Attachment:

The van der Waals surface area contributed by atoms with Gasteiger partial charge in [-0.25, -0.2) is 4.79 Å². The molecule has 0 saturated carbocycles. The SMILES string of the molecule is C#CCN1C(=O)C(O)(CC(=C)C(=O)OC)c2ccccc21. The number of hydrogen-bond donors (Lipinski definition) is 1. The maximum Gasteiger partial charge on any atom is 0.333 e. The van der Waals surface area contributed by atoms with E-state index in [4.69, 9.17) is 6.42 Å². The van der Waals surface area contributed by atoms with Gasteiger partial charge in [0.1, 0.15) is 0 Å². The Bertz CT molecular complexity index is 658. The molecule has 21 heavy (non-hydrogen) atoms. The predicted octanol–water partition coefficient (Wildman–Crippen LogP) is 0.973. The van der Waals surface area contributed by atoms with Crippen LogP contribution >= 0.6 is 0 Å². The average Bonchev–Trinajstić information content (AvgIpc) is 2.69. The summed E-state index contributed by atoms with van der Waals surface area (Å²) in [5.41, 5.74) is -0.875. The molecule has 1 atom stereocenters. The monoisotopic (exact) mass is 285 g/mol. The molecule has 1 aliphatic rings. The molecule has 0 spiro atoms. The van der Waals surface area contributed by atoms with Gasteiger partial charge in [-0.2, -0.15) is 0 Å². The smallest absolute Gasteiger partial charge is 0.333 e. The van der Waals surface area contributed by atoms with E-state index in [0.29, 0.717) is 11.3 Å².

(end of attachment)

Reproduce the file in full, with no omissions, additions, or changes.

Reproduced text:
The van der Waals surface area contributed by atoms with Gasteiger partial charge in [-0.25, -0.2) is 4.79 Å². The molecule has 0 saturated carbocycles. The SMILES string of the molecule is C#CCN1C(=O)C(O)(CC(=C)C(=O)OC)c2ccccc21. The number of hydrogen-bond donors (Lipinski definition) is 1. The maximum Gasteiger partial charge on any atom is 0.333 e. The van der Waals surface area contributed by atoms with E-state index in [4.69, 9.17) is 6.42 Å². The van der Waals surface area contributed by atoms with Gasteiger partial charge in [0.1, 0.15) is 0 Å². The Bertz CT molecular complexity index is 658. The molecule has 21 heavy (non-hydrogen) atoms. The predicted octanol–water partition coefficient (Wildman–Crippen LogP) is 0.973. The van der Waals surface area contributed by atoms with Crippen LogP contribution >= 0.6 is 0 Å². The average Bonchev–Trinajstić information content (AvgIpc) is 2.69. The summed E-state index contributed by atoms with van der Waals surface area (Å²) in [5.41, 5.74) is -0.875. The molecule has 1 atom stereocenters. The monoisotopic (exact) mass is 285 g/mol. The molecule has 1 aliphatic rings. The molecule has 0 spiro atoms. The van der Waals surface area contributed by atoms with Gasteiger partial charge in [-0.2, -0.15) is 0 Å². The smallest absolute Gasteiger partial charge is 0.333 e. The van der Waals surface area contributed by atoms with E-state index in [0.29, 0.717) is 11.3 Å².